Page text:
On February 20, we offered a free webinar on “The Role of the Board in Fundraising.” This timely subject proved to be one of our most popular webinars yet with nearly 100 nonprofit staff and board members tuning in. Our extensive work with nonprofits over the past 24 years has provided us the opportunity to interact with a wide variety of nonprofit boards, and we enjoyed sharing our ideas with all participants. The webinar covered: how successful nonprofit boards operate; key traits to look for in potential board members; the board’s role in major gift fundraising; orienting their role in fundraising; and the importance of board leadership and why it is essential to successful fundraising.
How are you engaging your board in fundraising? This is a question we posed at the beginning of our webinar and asked attendees to think about throughout the presentation. We received some creative feedback:
– “Through good communication. Our board receives all organizational news prior to a press release, so they feel ‘in the know’.”
– “By sharing fundraising success stories at the beginning of each of our board meetings. It energizes our board members and helps them feel much more connected to the mission.”
– “The name of our board governance committee is the Leadership Development Committee. It says more to have the expectation built into the title.”
– “By offering a quarterly program called ‘Understand What You Represent.’ This provides board members with a better understanding and update of our key programs and projects.”
During the presentation, we encouraged webinar attendees to submit their own questions. Here are a few questions, along with the responses we provided.
Seven (out of 15) of our board members have been on the board for longer than 10 years. Is there a way to (gently) institute board member term limits? First, all organizations should review their bylaws every couple of years. Secondly, the board chair should sit down individually with board members and talk about their thoughts on the organization and their involvement. This conversation begins to get long-term board members thinking about the number of years they have served, and more times than not will suggest it is time to begin thinking about a succession for their seat. And finally, your organization should request that board members review the board roles and responsibilities document and conduct a board assessment annually. In many situations, long-term board members continue to serve because they simply haven’t been talked to, or because they fear they will negatively impact the organization by leaving. Communication is key.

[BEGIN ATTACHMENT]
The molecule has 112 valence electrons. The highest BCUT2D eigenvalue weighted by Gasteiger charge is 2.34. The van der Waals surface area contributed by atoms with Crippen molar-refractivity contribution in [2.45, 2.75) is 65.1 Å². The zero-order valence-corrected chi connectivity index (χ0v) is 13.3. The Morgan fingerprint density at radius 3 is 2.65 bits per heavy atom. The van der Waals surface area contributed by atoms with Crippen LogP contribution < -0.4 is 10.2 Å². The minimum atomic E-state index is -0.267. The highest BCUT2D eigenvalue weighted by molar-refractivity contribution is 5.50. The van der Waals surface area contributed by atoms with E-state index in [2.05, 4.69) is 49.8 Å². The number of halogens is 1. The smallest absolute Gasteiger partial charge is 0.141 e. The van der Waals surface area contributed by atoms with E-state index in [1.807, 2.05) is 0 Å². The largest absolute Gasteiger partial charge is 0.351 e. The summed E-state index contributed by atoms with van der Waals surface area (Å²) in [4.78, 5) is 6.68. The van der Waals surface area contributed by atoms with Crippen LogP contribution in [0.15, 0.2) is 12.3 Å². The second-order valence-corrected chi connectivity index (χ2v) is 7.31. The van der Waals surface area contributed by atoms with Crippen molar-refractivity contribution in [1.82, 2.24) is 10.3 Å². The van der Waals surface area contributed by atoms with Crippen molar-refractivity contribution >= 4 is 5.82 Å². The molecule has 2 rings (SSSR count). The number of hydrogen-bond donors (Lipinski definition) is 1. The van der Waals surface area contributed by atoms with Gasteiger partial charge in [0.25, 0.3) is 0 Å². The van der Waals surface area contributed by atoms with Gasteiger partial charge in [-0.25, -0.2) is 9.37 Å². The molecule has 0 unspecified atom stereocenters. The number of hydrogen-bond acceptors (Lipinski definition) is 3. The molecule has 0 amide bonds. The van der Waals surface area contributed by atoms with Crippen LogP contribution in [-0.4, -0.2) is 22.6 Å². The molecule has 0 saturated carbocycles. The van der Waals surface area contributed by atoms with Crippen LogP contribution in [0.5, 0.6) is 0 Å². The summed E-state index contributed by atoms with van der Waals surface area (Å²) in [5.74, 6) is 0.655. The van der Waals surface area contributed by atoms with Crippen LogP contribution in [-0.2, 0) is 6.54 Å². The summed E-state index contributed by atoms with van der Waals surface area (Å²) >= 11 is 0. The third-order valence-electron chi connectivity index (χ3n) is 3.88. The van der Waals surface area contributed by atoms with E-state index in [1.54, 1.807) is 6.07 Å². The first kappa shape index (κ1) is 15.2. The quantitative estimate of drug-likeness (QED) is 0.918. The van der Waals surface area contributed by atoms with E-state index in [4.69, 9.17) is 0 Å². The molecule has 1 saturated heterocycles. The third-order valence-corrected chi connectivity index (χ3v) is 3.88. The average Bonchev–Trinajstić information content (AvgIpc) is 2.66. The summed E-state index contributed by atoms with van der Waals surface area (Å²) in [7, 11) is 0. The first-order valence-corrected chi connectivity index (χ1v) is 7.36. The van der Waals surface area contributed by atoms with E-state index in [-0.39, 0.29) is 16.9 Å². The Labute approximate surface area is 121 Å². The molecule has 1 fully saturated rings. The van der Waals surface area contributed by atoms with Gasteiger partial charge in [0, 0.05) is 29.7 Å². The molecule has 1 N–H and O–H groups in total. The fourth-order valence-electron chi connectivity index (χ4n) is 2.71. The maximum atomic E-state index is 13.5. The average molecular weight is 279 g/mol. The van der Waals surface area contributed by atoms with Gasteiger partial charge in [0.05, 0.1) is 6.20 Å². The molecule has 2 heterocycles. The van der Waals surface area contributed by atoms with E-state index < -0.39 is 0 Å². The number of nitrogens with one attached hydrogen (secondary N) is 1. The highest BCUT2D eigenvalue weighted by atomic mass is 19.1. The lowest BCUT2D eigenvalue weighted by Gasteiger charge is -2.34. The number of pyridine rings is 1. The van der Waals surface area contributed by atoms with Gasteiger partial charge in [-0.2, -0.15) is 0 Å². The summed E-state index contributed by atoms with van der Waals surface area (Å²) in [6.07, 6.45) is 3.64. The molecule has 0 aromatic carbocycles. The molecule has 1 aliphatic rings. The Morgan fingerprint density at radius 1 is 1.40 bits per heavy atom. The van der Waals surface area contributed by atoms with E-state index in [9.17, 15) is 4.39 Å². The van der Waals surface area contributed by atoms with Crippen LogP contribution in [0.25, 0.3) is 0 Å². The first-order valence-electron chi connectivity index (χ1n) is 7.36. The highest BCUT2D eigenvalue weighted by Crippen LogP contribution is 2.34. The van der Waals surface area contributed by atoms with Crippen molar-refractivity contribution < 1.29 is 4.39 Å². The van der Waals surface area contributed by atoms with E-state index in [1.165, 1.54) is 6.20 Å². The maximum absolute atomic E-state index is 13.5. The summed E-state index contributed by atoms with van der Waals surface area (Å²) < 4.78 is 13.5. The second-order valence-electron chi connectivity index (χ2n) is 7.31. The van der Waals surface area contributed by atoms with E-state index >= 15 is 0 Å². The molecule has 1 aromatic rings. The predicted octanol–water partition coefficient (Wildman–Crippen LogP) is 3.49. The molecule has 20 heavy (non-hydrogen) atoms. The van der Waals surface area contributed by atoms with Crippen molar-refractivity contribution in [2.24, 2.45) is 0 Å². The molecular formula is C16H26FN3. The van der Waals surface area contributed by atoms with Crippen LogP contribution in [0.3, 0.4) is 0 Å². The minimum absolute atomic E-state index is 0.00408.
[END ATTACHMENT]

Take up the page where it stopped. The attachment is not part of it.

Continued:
How many is too many when it comes to board members? We consider 15 to 22 members to be an ideal number. If you are a smaller nonprofit, you would trend to the smaller side of that range. Statewide and larger organizations should have more. If you have too few, you won’t have enough members to get the work done. If you have too many board members, people will begin to think that someone else will do the work and they don’t have to be as involved.
Our board seems to have a difference of opinion on board giving. What is the minimum amount that a board member should give? It is most certainly expected that all board members give and it should be addressed during the recruitment process with a potential board member. That said, we do not advise nonprofits to have a minimum gift or “blanket” gift requirements. A prime example would be a human services organization where a former client may serve as a board member and a $100 gift may be a stretch gift from them, while others on the board may be asked for gifts up to $10,000. A board member’s annual gift should be unique to each member and what they are able to do.
Well-trained leaders, who fully understand the critical role they play in the fundraising process, are essential to any nonprofit’s success. We hope these highlights from our webinar will help you begin to build a successful fundraising board.
– Begin with a strategic recruitment process
– Make your expectations clear up front
– Thoroughly orient new board members
– Provide proper training
– Practice donor stewardship